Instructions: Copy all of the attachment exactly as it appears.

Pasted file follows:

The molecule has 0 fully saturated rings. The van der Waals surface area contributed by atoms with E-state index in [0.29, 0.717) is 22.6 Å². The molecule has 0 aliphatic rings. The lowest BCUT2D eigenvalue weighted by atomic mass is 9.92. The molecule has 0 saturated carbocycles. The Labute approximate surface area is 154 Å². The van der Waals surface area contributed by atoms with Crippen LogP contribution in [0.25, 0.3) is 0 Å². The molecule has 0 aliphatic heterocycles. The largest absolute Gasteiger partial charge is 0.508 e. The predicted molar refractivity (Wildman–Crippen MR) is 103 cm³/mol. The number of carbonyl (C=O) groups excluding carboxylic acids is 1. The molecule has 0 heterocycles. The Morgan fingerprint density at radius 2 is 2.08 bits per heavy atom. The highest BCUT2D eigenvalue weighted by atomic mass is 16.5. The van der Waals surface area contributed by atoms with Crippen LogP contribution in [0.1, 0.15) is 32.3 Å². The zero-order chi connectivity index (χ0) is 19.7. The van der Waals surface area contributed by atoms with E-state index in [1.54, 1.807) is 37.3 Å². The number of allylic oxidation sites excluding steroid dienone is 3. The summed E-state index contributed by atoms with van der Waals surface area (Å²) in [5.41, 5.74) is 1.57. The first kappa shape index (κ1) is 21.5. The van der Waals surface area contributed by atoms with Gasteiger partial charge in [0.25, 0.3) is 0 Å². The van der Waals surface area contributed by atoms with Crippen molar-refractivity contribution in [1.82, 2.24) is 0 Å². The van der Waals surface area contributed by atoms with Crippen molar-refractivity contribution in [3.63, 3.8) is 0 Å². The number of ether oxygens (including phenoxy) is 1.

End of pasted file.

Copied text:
The molecule has 0 fully saturated rings. The van der Waals surface area contributed by atoms with E-state index in [0.29, 0.717) is 22.6 Å². The molecule has 0 aliphatic rings. The lowest BCUT2D eigenvalue weighted by atomic mass is 9.92. The molecule has 0 saturated carbocycles. The Labute approximate surface area is 154 Å². The van der Waals surface area contributed by atoms with Crippen LogP contribution in [0.25, 0.3) is 0 Å². The molecule has 0 aliphatic heterocycles. The largest absolute Gasteiger partial charge is 0.508 e. The predicted molar refractivity (Wildman–Crippen MR) is 103 cm³/mol. The number of carbonyl (C=O) groups excluding carboxylic acids is 1. The molecule has 0 heterocycles. The Morgan fingerprint density at radius 2 is 2.08 bits per heavy atom. The highest BCUT2D eigenvalue weighted by atomic mass is 16.5. The van der Waals surface area contributed by atoms with Crippen LogP contribution in [0.1, 0.15) is 32.3 Å². The zero-order chi connectivity index (χ0) is 19.7. The van der Waals surface area contributed by atoms with E-state index in [1.54, 1.807) is 37.3 Å². The number of allylic oxidation sites excluding steroid dienone is 3. The summed E-state index contributed by atoms with van der Waals surface area (Å²) in [5.41, 5.74) is 1.57. The first kappa shape index (κ1) is 21.5. The van der Waals surface area contributed by atoms with Gasteiger partial charge in [0.25, 0.3) is 0 Å². The van der Waals surface area contributed by atoms with Crippen molar-refractivity contribution in [1.82, 2.24) is 0 Å². The van der Waals surface area contributed by atoms with Crippen molar-refractivity contribution in [3.63, 3.8) is 0 Å². The number of ether oxygens (including phenoxy) is 1.